His resume, too long to list in full, stretches all the way from before the John F. Kennedy administration to the present day.
As the White House press secretary for President Lyndon B. Johnson, he managed media relations in one of the most politically fraught times in American history.
And as a journalist, he led Newsday from 1967 to 1970 as its publisher, afterwards working as senior correspondent for “CBS Reports.”
At 2 p.m. Monday, August 12 in the Hall of Philosophy, acclaimed broadcaster Bill Moyers will kick off Week Eight’s interfaith lecture series, “The Power of Soft Power,” with his lecture, “The Other Face of Power.”
One of the key ways Moyers has wielded soft power — defined as the power to attract, rather than coerce — is through his journalism.
“The third pillar of American democracy, an independent press, is under sustained attack, and the channels of information are choked,” Moyers said in his keynote address at the 2007 National Conference for Media Reform. “A few huge corporations now dominate the media landscape in America. Almost all the networks carried by most major cable systems are owned by one of the major media common conglomerates.”
According to Moyers, the few elites in control of the modern media landscape have the power to determine “what ordinary people do not see or hear.”
Moyers began his career in journalism at age 16, when he went to work at a daily newspaper in Marshall, Texas, as a cub reporter.
It was while working at The Marshall News Messenger that Moyers said he got his “big break,” according to an essay published on
Moyers said that, while most of the journalists at his paper were out on vacation or sick, he was assigned to report on what came to be known as “ ‘the housewives’ rebellion.”
“Fifteen women in my hometown decided not to pay the Social Security withholding tax for their domestic workers,” he wrote. “Those housewives were white, their housekeepers black. Because they tended to earn lower wages, accumulate less savings, and be stuck in those jobs all their lives, Social Security was their only insurance against poverty in old age. Yet their plight did not move their employers.”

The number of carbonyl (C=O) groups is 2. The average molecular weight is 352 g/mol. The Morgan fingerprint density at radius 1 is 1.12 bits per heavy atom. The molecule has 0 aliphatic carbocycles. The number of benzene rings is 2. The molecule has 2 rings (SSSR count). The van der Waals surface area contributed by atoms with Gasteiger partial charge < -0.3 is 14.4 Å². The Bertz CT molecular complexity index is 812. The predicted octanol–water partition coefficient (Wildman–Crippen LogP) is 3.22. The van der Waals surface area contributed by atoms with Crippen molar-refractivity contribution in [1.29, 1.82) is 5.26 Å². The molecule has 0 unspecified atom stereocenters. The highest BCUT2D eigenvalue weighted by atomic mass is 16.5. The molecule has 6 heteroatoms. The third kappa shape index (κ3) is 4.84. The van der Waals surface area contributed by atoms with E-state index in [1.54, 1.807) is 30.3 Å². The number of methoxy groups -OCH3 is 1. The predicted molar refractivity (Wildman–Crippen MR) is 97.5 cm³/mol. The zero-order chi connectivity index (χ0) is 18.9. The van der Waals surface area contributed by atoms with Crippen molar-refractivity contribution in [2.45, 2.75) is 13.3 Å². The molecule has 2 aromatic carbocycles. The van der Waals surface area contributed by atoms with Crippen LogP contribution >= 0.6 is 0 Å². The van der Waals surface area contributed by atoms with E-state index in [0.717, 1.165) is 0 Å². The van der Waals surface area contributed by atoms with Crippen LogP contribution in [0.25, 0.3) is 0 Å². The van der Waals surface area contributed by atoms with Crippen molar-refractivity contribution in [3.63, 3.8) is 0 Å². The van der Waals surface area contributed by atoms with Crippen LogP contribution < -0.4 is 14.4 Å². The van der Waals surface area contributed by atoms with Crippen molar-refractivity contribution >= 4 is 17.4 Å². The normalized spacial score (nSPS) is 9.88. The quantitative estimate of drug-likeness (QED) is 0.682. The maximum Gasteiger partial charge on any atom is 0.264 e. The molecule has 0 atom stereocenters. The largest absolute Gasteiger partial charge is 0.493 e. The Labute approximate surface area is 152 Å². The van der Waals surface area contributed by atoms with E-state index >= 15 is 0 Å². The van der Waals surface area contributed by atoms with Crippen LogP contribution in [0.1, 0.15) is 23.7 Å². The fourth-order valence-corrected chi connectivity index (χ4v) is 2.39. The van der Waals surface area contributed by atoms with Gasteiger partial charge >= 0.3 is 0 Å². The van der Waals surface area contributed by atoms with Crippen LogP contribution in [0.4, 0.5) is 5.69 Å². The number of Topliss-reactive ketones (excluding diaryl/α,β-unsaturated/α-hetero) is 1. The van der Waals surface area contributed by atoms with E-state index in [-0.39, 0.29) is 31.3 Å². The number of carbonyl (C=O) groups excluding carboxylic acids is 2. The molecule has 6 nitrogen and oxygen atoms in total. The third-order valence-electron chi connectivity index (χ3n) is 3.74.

Ever since reporting on that story, which was eventually picked up by the Associated Press, Moyers wrote, “I was hooked, and in one way or another I’ve continued to engage the issues of money and power, equality and democracy over a lifetime spent at the intersection between politics and journalism.”
After that story, Moyers worked as a summer intern for Johnson, then a senator, eventually becoming his press secretary and chief of staff after Kennedy was assassinated.
“But though he was in politics, he was never entirely of politics,” journalist Neal Gabler wrote of Moyers in a 2009 article in the Los Angeles Times. “One cannot understand Moyers without understanding his theological training and his moral conviction. His mission has always been to make things better, not louder.”
After Moyers left the White House to continue his career in journalism, Gabler wrote that “(he) has always sought the most interesting thinkers, people who would never otherwise be on television, and then discussed their ideas in search of timeless truths.”
“In a world of certainty that forecloses investigation, Moyers has curiosity,” Gabler wrote. “In a world of glibness and superficiality, he has a rare temerity of mind. In a world of ego and bombast, he has always been modest and self-effacing. He not only gives a forum to unusual thinkers, he is truly, visibly, interested in what they have to say and in who they are because he believes that their ideas really matter.”